State Duma could ratify New START in final reading by end of January
The ratification of the New START is high on the agenda of the spring session of the Duma, Gryzlov told reporters on Tuesday. The parliament approved the treaty in the first reading on December 25 with 350 deputies voting for the ratification and 58 against. The US Senate had ratified the treaty three days earlier by a 71-26 vote.
The New START will replace the previous strategic offensive arms reduction treaty, which expired in December 2009. Presidents Dmitry Medvedev and Barack Obama signed the new agreement in Prague on April 8, 2010.
According to Gryzlov, State Duma deputies are ready to consider the treaty in the second reading on January 14 and, finally, on January 25. The Foreign Affairs Committee is expected to hold its session on Wednesday to prepare the document for the second reading.
As the US Senators set their own conditions while ratifying the treaty, six additional articles, or 11 more pages, will be added to the ratification bill, Gryzlov said. The Senators’ reservations forced Russian deputies to expand the text of the document, he explained.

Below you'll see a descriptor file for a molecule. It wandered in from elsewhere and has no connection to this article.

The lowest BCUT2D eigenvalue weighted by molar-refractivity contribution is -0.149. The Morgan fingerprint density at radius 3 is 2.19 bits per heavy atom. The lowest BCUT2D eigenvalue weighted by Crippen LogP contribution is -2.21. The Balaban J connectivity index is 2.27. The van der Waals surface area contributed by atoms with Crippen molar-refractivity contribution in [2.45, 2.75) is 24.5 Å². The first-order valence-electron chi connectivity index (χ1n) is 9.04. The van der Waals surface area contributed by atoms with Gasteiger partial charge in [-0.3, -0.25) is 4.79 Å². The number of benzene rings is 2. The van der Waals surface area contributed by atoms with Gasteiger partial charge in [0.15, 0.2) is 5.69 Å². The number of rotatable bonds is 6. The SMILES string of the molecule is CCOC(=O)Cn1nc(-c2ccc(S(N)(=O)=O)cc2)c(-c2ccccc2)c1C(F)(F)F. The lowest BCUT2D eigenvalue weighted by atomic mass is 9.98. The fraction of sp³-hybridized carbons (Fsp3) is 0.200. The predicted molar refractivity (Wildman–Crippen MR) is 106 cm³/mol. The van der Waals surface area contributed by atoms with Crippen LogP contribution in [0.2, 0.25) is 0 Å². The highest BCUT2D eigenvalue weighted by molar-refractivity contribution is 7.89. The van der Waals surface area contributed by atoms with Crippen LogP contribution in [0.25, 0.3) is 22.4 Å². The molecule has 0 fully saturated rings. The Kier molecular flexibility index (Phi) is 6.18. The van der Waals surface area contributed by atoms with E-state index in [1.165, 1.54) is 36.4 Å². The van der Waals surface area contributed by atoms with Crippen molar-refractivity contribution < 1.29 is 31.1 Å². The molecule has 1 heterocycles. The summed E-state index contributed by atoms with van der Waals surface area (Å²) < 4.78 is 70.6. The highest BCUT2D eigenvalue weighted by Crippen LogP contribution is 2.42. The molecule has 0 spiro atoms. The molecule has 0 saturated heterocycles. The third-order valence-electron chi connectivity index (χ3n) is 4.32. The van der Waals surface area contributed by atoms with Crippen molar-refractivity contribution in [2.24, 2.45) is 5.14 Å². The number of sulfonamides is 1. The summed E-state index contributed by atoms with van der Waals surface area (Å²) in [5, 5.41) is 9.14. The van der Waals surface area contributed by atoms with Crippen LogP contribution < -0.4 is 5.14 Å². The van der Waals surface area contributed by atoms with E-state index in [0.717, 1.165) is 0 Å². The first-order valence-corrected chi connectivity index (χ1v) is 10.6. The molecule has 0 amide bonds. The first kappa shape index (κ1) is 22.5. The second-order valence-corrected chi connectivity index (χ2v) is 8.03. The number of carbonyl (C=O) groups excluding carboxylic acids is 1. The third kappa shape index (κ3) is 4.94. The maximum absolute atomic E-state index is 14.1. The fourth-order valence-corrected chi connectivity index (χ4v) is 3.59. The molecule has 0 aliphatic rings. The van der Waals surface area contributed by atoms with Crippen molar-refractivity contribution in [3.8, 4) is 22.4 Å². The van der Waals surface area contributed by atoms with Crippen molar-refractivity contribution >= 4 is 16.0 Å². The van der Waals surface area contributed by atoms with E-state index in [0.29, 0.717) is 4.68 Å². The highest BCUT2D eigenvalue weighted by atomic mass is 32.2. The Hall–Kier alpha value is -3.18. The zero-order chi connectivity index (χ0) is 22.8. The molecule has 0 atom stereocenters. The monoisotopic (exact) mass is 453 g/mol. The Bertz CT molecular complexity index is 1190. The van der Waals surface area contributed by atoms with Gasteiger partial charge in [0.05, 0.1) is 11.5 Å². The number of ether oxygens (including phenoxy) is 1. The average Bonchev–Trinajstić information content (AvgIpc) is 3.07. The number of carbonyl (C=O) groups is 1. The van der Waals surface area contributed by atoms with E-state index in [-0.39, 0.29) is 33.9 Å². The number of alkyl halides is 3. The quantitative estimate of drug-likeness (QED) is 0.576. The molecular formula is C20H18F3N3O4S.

After debates on January 25, the State Duma also plans to adopt a special statement regarding the ratification and a statement on measures to bolster Russia’s defense potential. “The ratification of this treaty should not weaken our defense capabilities,” the Duma speaker said.
The text of the new treaty is “balanced” and takes parity into account in every detail, believes Konstantin Kosachev, head of the Duma Foreign Affairs Committee. The alternative to this document is only “non-transparency of actions, mutual fear and, as a necessary result, continuing rivalry between the two nuclear powers,” he told earlier Echo of Moscow radio.
The New START, though, does not consider any aspects of missile defense or strategic defensive arms, the deputy said. According to Kosachev, the current US missile defense capability does not threaten Russia’s strategic defense potential.
However, the qualitative changes of the US’s approach in the missile defense field and the possible creation of a strategic missile defense shield may ruin the treaty in the future, Kosachev warned. In any case, despite any concerns, the present nuclear arsenals should be reduced “gradually and synchronously,” he noted.